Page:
long-period accelerations for distances greater than about 100km. distant-source events pertaining to the southern Arabian Gulf
Furthermore, for distances of 200– 300km the Abrahamson and states. This probably explains the higher spectral accelerations
De Silva spectral accelerations are 40–80% greater than the derived by the Wood and Irvine and Al-Homoud response spectra
corresponding Ambraseys and Melville values. when compared with those derived by Peiris et al. and Musson et
al., as shown in the response spectra presented in Figure A30.

19
Guide to the Design of Concrete Structures in the Arabian Peninsula

Therefore, until generally agreed attenuation relationships are the near-source (Melton Mowbray) earthquake scenario in the
available for the Arabian Gulf Region, it would be prudent to short-period range up to 0.3s. Conversely, the distant-source
include the Abrahamson and De Silva(162) relationship in seismic (Mexico City) earthquake scenario shows the ground surface
hazard assessments. It would also be prudent to give it more response spectrum to be similar to the bedrock spectrum.
weight than other relationships that are generally in use.
Figure A33b shows the soft soil response spectra. The near-
source (Melton Mowbray) earthquake scenario was not amplified
A5.4 Site response effects in the short-period range. However, the distant-source (Mexico
City) earthquake scenario shows significant amplification of the
Seismic hazard in the southern shores of the Arabian Gulf Region ground surface response spectrum in the medium to long
is due to either small-magnitude local earthquakes that are not period range.
associated with known tectonic features or large-magnitude
distant events that are associated with known tectonic features. The Peiris et al. PGA of 0.6g and bedrock spectrum shown in
Figure A33 would place Dubai and most of the other Arabian
Peiris et al.(116) modelled these site response scenarios by scaling Gulf cities in UBC 97 Zone 0, for which no seismic design is
their bedrock motions for Dubai to the October 2001, Melton required. Nevertheless, it is proposed to allow for the near-source
Mowbray, UK, Earthquake (Ms 3.9 at 15km) and the September and distant-source earthquake scenarios by specifying a minimum
1985 Mexico City Earthquake (Mw 8.1 at 400km). The Melton Arabian Gulf Earthquake, Zone ZAG (the suffix AG meaning
Mowbray record was selected to represent a low-magnitude near- Arabian Gulf ). Eurocode 8 specifies a minimum reference PGA of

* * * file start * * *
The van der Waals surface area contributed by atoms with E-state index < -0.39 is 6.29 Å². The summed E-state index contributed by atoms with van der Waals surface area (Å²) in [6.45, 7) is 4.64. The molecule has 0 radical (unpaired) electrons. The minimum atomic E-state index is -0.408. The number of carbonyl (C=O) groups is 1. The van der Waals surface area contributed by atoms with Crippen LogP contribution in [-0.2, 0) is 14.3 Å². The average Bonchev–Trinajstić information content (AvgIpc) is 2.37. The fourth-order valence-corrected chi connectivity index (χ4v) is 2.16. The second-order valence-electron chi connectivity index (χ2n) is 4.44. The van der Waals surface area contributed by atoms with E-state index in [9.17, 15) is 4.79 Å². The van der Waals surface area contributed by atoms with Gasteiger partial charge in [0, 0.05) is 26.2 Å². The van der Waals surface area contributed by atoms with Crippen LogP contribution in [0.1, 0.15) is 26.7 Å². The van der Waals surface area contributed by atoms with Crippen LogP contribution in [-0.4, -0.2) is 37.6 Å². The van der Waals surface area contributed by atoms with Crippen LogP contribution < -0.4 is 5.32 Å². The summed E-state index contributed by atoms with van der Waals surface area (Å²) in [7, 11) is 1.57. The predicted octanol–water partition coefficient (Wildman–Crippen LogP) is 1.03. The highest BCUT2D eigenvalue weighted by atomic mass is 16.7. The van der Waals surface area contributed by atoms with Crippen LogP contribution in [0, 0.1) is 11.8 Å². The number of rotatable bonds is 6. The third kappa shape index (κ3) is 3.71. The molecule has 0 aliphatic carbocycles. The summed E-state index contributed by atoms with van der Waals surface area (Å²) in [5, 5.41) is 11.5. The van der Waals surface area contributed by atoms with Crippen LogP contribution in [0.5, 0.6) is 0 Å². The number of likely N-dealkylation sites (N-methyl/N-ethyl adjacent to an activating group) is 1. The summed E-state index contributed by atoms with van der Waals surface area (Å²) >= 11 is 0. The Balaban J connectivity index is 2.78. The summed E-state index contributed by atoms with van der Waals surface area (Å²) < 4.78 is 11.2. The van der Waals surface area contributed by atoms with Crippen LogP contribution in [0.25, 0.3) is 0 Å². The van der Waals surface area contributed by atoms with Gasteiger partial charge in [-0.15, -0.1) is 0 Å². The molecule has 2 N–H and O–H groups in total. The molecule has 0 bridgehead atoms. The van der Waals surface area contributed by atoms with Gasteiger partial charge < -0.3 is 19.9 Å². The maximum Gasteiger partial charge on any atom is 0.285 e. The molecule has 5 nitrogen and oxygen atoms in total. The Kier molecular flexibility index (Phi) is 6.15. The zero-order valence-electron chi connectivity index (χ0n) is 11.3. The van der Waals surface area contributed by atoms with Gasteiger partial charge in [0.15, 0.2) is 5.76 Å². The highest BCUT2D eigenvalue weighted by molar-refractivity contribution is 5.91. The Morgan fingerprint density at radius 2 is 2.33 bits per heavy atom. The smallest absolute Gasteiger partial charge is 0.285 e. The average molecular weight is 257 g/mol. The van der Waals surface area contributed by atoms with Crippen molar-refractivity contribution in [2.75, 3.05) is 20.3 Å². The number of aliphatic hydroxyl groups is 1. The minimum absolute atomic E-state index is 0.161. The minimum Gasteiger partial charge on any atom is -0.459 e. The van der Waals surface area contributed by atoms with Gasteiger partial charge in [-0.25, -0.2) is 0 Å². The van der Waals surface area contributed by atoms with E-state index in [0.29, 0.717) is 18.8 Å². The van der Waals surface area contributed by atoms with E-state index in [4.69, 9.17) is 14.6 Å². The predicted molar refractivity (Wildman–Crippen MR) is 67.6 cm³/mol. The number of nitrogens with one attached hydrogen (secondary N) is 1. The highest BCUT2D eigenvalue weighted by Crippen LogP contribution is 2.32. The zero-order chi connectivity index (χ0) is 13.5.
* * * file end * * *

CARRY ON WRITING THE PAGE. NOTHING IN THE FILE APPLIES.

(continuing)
source earthquake scenario and the Mexico City record was 0.05g for seismic design. Therefore, it is reasonable to base the
selected to represent a large-magnitude distant-source earth- Zone ZAG spectrum on a PGA of 0.05g. The spectrum is derived
quake scenario. The Peiris et al. spectra are shown in Figure A33. by linear extrapolation of the UBC 97 coefficients, Ca and Cv, as
shown in Table A3. These coefficients can also be used to derive
Figure A33a shows the very dense soil response spectra. There appropriate International Building Code (IBC) and Eurocode 8
is a significant amplification of the ground surface response for coefficients as shown in the design section of this report.

(a) Very dense soil and stiff rock spectra,


UBC 97 soil type SC

(b) Soft soil spectra, UBC 97 soil type SE

Figure A33 - Comparison of 475-year return period bedrock and ground surface spectra for Dubai, 5% damping (Peiris et al.(116)).

20
Appendix A – Seismic design

Spectrum Seismic Soil profile type


classification coefficient SA SB SC SD SD
UBC 97 Zone 1 Ca 0.060 0.075 0.090 0.120 0.190
(0.075g PGA)
Cv 0.060 0.075 0.125 0.180 0.260
Interpolated Ca 0.048 0.060 0.072 0.100 0.168
(0.060g PGA)
Cv 0.048 0.060 0.100 0.152 0.212
Zone ZAG Ca 0.040 0.050 0.060 0.087 0.153
(0.05g PGA)
Cv 0.040 0.050 0.083 0.133 0.180

Table A3 - Seismic coefficients Ca and Cv, for UBC 97 Zone 1, the proposed minimum Arabian Gulf Zone, ZAG, and the interpolated 0.06g PGA design
spectra.

The applicability of the Zone ZAG spectrum is checked by com- The Eurocode 8 and IBC spectra were also compared with the
parison with the near-source and distant-source scenarios sug- earthquake scenarios shown in Figure A34, by using the spectral
gested by Peiris et al. These are summarised in Figure A34a to c. accelerations described in Table A1. The Eurocode 8 spectra give
The Peiris et al. bedrock spectrum is included in each of these similar estimates of the ground surface amplifications to those